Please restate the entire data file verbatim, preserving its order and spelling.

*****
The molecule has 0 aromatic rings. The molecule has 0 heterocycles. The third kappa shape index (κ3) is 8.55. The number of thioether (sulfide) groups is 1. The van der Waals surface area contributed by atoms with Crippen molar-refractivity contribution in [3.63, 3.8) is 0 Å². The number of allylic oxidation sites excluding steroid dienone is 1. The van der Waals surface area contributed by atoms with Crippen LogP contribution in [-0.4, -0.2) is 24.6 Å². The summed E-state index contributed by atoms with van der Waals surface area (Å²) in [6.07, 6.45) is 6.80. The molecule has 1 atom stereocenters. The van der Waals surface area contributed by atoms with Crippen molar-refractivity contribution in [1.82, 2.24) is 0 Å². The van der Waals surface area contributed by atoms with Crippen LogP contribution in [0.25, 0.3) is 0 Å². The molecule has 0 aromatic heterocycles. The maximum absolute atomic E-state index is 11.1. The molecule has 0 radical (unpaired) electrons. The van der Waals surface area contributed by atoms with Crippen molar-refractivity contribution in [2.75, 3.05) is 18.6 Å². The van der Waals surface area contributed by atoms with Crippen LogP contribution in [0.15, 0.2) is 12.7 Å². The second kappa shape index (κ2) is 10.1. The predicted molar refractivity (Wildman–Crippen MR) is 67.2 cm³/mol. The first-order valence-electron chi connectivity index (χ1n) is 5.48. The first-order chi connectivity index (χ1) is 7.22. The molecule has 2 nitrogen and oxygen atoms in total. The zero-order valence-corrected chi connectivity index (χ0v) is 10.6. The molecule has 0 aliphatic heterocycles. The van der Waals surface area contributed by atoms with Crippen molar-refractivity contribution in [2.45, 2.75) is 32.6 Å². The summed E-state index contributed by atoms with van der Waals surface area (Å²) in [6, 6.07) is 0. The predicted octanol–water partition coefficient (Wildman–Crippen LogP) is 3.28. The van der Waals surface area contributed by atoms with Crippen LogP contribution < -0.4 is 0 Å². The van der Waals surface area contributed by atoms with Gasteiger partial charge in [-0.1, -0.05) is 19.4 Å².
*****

The molecule has 0 aromatic rings. The molecule has 0 heterocycles. The third kappa shape index (κ3) is 8.55. The number of thioether (sulfide) groups is 1. The van der Waals surface area contributed by atoms with Crippen molar-refractivity contribution in [3.63, 3.8) is 0 Å². The number of allylic oxidation sites excluding steroid dienone is 1. The van der Waals surface area contributed by atoms with Crippen LogP contribution in [-0.4, -0.2) is 24.6 Å². The summed E-state index contributed by atoms with van der Waals surface area (Å²) in [6.07, 6.45) is 6.80. The molecule has 1 atom stereocenters. The van der Waals surface area contributed by atoms with Crippen molar-refractivity contribution in [1.82, 2.24) is 0 Å². The van der Waals surface area contributed by atoms with Crippen LogP contribution in [0.25, 0.3) is 0 Å². The molecule has 0 aromatic heterocycles. The maximum absolute atomic E-state index is 11.1. The molecule has 0 radical (unpaired) electrons. The van der Waals surface area contributed by atoms with Crippen molar-refractivity contribution in [2.75, 3.05) is 18.6 Å². The van der Waals surface area contributed by atoms with Crippen LogP contribution in [0.15, 0.2) is 12.7 Å². The second kappa shape index (κ2) is 10.1. The predicted molar refractivity (Wildman–Crippen MR) is 67.2 cm³/mol. The first-order valence-electron chi connectivity index (χ1n) is 5.48. The first-order chi connectivity index (χ1) is 7.22. The molecule has 2 nitrogen and oxygen atoms in total. The zero-order valence-corrected chi connectivity index (χ0v) is 10.6. The molecule has 0 aliphatic heterocycles. The van der Waals surface area contributed by atoms with Crippen molar-refractivity contribution in [2.45, 2.75) is 32.6 Å². The summed E-state index contributed by atoms with van der Waals surface area (Å²) in [6, 6.07) is 0. The predicted octanol–water partition coefficient (Wildman–Crippen LogP) is 3.28. The van der Waals surface area contributed by atoms with Crippen LogP contribution < -0.4 is 0 Å². The van der Waals surface area contributed by atoms with Gasteiger partial charge in [-0.1, -0.05) is 19.4 Å².